Amanda Blanc made her first appearance as chair of the Association of British Insurers, as the insurer body debuted new research.
Blanc took to the stage at the ABI’s headquarters at One America Square this morning, to discuss a new ABI report on tackling the industry’s gender seniority gap.
Blanc said: “It’s about a subject that I feel enormously passionate about. The people that have worked with me before say I am passionate about everything, but this is something that is going to need a little bit more action than perhaps I would have hoped previously. Ten years ago people said it’s just a matter of time, it’s generational. But I don’t believe that is the case. What we are now seeing is that all of these great actions are not moving the dial.”
Partly-inspired by her time on gardening leave from Axa when she spoke to other mothers on the school run, Blanc called for action.
She added: “I talk to the women in the playground with PhDs, with degrees in physics, in chemistry, in business, and they’re there because they couldn’t make it work. That is just crazy. We have to do something about that. Let’s as an industry recognise that it is a joint challenge. It is something we have to work on together. Let’s get some data and work on it together. And let’s put some real passion and enthusiasm behind it to make some real change.”
The report found that motherhood is the dominant reason for the gender seniority gap, though other factors are at play. Its findings suggest that the best way to tackle sexism is not through training, but through organisational change.
Suggested ways to make change include offering senior job-shares easier, allowing for senior roles to be part-time, and propelling women who have previously taken on part-time roles to cope with childcare into advanced positions.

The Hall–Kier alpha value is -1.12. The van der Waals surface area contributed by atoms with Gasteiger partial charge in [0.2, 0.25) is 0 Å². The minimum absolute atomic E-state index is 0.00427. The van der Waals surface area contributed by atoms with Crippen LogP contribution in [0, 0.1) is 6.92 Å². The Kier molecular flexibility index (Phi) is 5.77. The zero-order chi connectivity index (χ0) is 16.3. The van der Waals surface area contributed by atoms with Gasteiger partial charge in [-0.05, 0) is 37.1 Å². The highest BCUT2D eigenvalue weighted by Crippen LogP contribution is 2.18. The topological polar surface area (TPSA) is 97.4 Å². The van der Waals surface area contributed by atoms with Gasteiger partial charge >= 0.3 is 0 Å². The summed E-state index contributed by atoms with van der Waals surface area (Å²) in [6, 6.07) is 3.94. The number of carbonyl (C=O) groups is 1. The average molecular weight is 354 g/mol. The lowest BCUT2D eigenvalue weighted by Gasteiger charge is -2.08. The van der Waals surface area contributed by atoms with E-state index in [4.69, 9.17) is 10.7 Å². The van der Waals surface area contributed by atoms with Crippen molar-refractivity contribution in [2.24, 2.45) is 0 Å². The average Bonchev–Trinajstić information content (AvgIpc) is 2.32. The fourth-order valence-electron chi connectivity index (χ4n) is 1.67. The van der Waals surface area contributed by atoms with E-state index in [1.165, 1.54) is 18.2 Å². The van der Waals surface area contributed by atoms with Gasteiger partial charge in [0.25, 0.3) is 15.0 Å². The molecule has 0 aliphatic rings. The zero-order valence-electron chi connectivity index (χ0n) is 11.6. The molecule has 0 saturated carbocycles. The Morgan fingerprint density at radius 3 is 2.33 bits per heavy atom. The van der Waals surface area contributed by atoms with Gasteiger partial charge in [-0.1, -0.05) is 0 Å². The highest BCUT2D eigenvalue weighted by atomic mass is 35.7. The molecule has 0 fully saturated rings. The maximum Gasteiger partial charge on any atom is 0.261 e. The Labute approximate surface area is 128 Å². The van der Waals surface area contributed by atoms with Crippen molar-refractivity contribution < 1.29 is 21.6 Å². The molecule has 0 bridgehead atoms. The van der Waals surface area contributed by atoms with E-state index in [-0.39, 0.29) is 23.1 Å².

In addition, it revealed that the impact of training to end gender bias is unconvincing, with a lack of evidence that it results in more females being promoted or a shrinking gender gap.
ABI director general Huw Evans chaired a discussion around the research. Joining Blanc on the panel were Allianz director of broker markets Sarah Mallaby, Scor EMEA managing director Malcolm Newman and Public First founding partner Rachel Wolf.
The panel expressed support for the gender pay gap initiative, which was described as “innovative”, but were surprised by the lack of company data available when looking at women’s progress.
Scor’s Newman said: “What I found surprising was that our industry is all about data. What we do with our products, with our customers, we analyse everything to death. Yet we can’t get any data about what we are doing in HR. When I think about my experience in the various companies I have worked at and the people in HR departments, they are generally interested in people.
“They are not necessarily interested in numbers and I think there is an issue there, because they have been the custodians of this data for quite a long time. Maybe the management haven’t shown enough interest in this data.”
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